What A Good Poopy Dog

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Status: In Progress  |  Genre: Humor  |  House: Booksie Classic


What does your dog really think of you when you make her go for a "comfort" walk in the rain?

Submitted: November 16, 2017

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Submitted: November 16, 2017

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What A Good Poopy Dog

I just finished adding the bread ingredients to my larger mixer. (Fran bought me a 7-quart KitchenAid mixer last summer as my little one was tired from heavy use.) Before I could attach the dough-hook and start the initial mixing, I heard,

“Daaaaaad! Gotta go!!”

“Just a minute Rosie. Let me start mixing this then we can go.”

“No Dad. I don’t mean I have to go soon, I mean I have to go now. Like, right now!”

Sigh. “Fine. Let me get my coat with the hood and your leash and a poop bag. Then we can go.”

“Suit yourself. I am just trying to help. I am a good girl. But hurry!”

“Yes, you are a good girl, and thank you for that. Ok, all set. Let me clip the leash into your collar, stop dancing, there, let’s go.”

The rain started the night before and had not let up for hours. It wasn’t one of those South Florida downpours, just one of those steady soaking California rains. I knew my garden would be happy, but also knew my Rosie would not be. She doesn’t like wet. I turned the deadbolt, opened the front door, and let Rosie out first, closing the door behind us.

“Hey Dad. The sky is crying buckets. I’m not going out in that.”

“It was your idea, not mine. Man up, or puppy up, I guess, and let’s get a move on so you can go.”

She instantly stopped prancing, dropped her head and pouted. Can dogs pout? I almost had to pull her along. This was not her idea of fun.

“C’mon Rosie. This was your idea remember.”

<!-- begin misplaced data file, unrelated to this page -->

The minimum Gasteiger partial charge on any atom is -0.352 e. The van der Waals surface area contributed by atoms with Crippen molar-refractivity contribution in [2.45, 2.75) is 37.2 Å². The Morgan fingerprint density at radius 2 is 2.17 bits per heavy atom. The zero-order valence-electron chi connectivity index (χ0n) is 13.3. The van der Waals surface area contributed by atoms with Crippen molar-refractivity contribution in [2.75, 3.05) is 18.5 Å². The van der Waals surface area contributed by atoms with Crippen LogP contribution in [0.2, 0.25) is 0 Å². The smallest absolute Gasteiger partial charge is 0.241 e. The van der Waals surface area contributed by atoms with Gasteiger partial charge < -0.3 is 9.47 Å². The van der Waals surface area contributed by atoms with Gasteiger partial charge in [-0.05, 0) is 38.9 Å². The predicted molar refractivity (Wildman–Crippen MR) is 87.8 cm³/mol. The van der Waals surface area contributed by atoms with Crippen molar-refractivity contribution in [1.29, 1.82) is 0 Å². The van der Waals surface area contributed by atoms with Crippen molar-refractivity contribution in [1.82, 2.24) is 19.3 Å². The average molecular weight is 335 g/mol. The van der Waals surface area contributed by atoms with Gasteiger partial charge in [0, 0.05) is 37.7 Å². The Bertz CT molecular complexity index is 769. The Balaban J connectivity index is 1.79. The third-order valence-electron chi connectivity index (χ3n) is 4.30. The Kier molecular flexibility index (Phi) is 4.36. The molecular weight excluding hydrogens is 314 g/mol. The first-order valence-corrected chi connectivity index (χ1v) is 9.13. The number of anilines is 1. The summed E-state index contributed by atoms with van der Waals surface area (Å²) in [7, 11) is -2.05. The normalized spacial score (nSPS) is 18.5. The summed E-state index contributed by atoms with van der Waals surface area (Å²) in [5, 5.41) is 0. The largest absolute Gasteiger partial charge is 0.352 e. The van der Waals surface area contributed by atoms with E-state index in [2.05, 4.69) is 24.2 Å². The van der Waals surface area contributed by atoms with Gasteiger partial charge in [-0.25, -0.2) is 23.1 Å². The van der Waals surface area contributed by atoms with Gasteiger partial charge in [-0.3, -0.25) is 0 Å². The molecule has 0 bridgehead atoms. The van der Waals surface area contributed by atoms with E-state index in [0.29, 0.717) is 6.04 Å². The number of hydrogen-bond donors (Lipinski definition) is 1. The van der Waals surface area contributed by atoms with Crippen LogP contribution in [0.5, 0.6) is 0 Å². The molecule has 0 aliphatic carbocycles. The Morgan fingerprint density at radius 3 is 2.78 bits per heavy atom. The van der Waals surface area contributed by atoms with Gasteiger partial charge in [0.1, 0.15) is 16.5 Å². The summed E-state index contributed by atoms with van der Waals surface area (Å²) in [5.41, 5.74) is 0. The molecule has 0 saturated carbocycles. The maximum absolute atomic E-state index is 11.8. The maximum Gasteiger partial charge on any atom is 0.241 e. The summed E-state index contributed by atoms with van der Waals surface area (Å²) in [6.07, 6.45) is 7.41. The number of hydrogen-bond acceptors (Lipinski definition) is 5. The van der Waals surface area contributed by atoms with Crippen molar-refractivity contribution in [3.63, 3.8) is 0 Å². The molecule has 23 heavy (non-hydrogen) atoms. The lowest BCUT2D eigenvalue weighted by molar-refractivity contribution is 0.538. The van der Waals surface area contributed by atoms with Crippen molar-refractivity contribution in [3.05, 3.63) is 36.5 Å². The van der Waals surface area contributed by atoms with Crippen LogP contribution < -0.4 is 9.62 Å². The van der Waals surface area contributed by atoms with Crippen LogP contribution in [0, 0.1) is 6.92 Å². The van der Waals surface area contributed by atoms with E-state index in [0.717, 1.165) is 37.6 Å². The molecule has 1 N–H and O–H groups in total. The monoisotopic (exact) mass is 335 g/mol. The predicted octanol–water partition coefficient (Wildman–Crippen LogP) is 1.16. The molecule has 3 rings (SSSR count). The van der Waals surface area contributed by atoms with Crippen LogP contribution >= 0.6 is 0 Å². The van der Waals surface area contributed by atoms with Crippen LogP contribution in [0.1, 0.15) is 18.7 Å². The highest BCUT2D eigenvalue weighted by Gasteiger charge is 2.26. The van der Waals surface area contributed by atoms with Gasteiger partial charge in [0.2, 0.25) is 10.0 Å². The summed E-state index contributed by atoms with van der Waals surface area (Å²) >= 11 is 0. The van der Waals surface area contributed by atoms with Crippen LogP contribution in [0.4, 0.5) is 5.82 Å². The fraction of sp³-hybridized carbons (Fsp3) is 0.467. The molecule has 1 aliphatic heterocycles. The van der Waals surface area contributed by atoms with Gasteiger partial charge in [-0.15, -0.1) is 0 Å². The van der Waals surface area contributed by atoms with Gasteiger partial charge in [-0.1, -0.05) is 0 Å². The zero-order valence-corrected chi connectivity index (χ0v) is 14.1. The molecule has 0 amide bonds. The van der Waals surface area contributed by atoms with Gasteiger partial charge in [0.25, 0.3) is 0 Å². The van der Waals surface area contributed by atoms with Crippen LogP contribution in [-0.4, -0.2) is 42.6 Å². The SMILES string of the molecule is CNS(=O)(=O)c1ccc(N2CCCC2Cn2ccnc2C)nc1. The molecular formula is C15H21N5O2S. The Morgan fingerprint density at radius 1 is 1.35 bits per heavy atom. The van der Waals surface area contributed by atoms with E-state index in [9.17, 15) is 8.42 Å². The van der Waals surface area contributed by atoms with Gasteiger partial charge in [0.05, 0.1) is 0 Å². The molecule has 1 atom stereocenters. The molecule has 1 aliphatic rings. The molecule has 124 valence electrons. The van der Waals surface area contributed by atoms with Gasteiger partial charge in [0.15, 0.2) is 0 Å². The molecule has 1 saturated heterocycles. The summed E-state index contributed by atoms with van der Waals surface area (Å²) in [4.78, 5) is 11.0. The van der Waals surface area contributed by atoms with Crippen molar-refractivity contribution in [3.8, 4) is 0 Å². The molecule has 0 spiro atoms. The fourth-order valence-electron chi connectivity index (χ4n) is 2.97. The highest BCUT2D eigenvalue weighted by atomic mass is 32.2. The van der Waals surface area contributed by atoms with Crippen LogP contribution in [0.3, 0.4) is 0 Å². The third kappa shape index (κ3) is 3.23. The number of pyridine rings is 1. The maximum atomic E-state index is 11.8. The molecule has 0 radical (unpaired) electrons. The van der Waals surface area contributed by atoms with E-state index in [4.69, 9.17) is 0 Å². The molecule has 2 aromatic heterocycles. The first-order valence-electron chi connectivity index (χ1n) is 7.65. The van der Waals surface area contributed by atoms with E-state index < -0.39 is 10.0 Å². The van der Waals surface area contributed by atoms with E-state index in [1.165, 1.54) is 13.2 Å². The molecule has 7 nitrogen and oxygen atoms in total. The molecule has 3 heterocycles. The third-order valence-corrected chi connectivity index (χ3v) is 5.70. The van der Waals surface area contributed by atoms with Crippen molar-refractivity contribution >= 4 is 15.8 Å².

“Maybe I was wrong. Maybe it wasn’t so urgent after all. Yeah, yeah, that’s it. I was just kidding. Let’s go home so I can go back to bed.”

“No, we are here, bundled up, you are already wet now, so just do your business, then we can go home.”

“I don’t like you anymore,” she said under her breath.

We walked up Scenic Drive, turned right and crossed at the crosswalk. She looked both ways as well as back towards home, then across Newland Heights, apparently seeking some sort of rescue.  She kept her head down, maybe mimicking me, and ignored each lawn and leaf we passed. Seeing her, I realized I was hunched over, trying to shelter my face from the rain, so I reset my shoulders, pulling them both back and down. The Pilates instructor always say,” put them in your back pocket.” It really improves your posture. Rosie kept her head down in a sulk. It wasn’t until the last patch of grass that she stopped, squatted and peed.

“Finally,” I thought. “Maybe we won’t have to go all the way around the block in this rain.”

Scenic loops around, starting and ending about a hundred yards apart on Newland Heights.  It’s always a little confusing for people unfamiliar with the area to find us. We direct them from Crest Drive and tell them to take the second Scenic Drive left, not telling them it is the same street as the first Scenic Drive left. See? Confusing. The tip, or middle of the loop is much lower than either beginning so no matter which way you go there is always an uphill to return home.

We walked down the far side of the loop, the first Scenic Drive.

Rosie kept her head down and at every house or two would stop and shake, as if that might help.

“I cannot believe he is doing this to me,” she thought angrily. “I could have held it for another hour or two, or maybe until tomorrow. This is just so unfair.”

“C’mon, Rosie,” I urged, “once you go you can go home. But I will have to dry you off before you can go back to bed.”

We were by the tip of the loop now. This was about as far as she normally walks without “it” happening.

Suddenly, “Oh man,” she cried. “This is it!”

As soon as we passed the hedge on our right she pulled the leash tight and struggled to the grass at the next house.  The grass was covered with red, orange and brown leaves, but that did not dissuade our intrepid hero from the task at hand. She hunched over, rather than squatting, and I knew the time had finally come.

“Ah, ah, ah, aaaahhhhh!”

Moments later, she was finished, scratched the sidewalk with her back legs and waited for me to clean up after her.

Patting her, I cooed, “Good girl, Rosie. That is such a good girl.”

She thought to herself, “Man, what a fantastic gig I have. This may be the best job ever. All I have to do is poop and I get my reward. Now, which way to bed?”

 

 

 

 


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